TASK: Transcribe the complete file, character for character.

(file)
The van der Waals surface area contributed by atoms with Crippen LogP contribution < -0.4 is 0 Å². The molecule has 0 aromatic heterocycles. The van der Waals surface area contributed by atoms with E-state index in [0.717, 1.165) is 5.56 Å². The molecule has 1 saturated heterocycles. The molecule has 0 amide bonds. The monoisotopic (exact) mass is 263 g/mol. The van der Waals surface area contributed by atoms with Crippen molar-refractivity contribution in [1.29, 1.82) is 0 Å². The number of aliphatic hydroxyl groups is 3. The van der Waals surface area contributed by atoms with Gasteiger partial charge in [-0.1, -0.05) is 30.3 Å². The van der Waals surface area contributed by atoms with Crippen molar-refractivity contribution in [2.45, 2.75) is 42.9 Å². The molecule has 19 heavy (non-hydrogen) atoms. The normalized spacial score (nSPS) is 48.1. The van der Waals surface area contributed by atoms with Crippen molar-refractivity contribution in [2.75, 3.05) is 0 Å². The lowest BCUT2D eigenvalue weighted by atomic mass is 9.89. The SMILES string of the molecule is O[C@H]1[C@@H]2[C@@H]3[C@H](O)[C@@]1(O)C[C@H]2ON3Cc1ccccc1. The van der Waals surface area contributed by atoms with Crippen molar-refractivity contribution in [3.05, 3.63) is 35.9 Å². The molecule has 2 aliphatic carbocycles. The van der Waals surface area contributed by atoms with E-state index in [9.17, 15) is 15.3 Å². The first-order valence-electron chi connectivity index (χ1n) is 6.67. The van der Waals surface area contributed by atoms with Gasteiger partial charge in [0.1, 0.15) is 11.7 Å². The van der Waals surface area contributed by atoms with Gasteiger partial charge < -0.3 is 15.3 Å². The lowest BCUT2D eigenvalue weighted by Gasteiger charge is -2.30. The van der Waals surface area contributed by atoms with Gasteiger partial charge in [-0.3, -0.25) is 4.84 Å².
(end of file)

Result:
The van der Waals surface area contributed by atoms with Crippen LogP contribution < -0.4 is 0 Å². The molecule has 0 aromatic heterocycles. The van der Waals surface area contributed by atoms with E-state index in [0.717, 1.165) is 5.56 Å². The molecule has 1 saturated heterocycles. The molecule has 0 amide bonds. The monoisotopic (exact) mass is 263 g/mol. The van der Waals surface area contributed by atoms with Crippen molar-refractivity contribution in [1.29, 1.82) is 0 Å². The number of aliphatic hydroxyl groups is 3. The van der Waals surface area contributed by atoms with Gasteiger partial charge in [-0.1, -0.05) is 30.3 Å². The van der Waals surface area contributed by atoms with Crippen molar-refractivity contribution in [2.45, 2.75) is 42.9 Å². The molecule has 19 heavy (non-hydrogen) atoms. The normalized spacial score (nSPS) is 48.1. The van der Waals surface area contributed by atoms with Crippen molar-refractivity contribution in [2.75, 3.05) is 0 Å². The lowest BCUT2D eigenvalue weighted by atomic mass is 9.89. The SMILES string of the molecule is O[C@H]1[C@@H]2[C@@H]3[C@H](O)[C@@]1(O)C[C@H]2ON3Cc1ccccc1. The van der Waals surface area contributed by atoms with Crippen molar-refractivity contribution in [3.05, 3.63) is 35.9 Å². The molecule has 2 aliphatic carbocycles. The van der Waals surface area contributed by atoms with E-state index in [9.17, 15) is 15.3 Å². The first-order valence-electron chi connectivity index (χ1n) is 6.67. The van der Waals surface area contributed by atoms with Gasteiger partial charge in [0.1, 0.15) is 11.7 Å². The van der Waals surface area contributed by atoms with Gasteiger partial charge < -0.3 is 15.3 Å². The lowest BCUT2D eigenvalue weighted by Gasteiger charge is -2.30. The van der Waals surface area contributed by atoms with Gasteiger partial charge in [-0.3, -0.25) is 4.84 Å².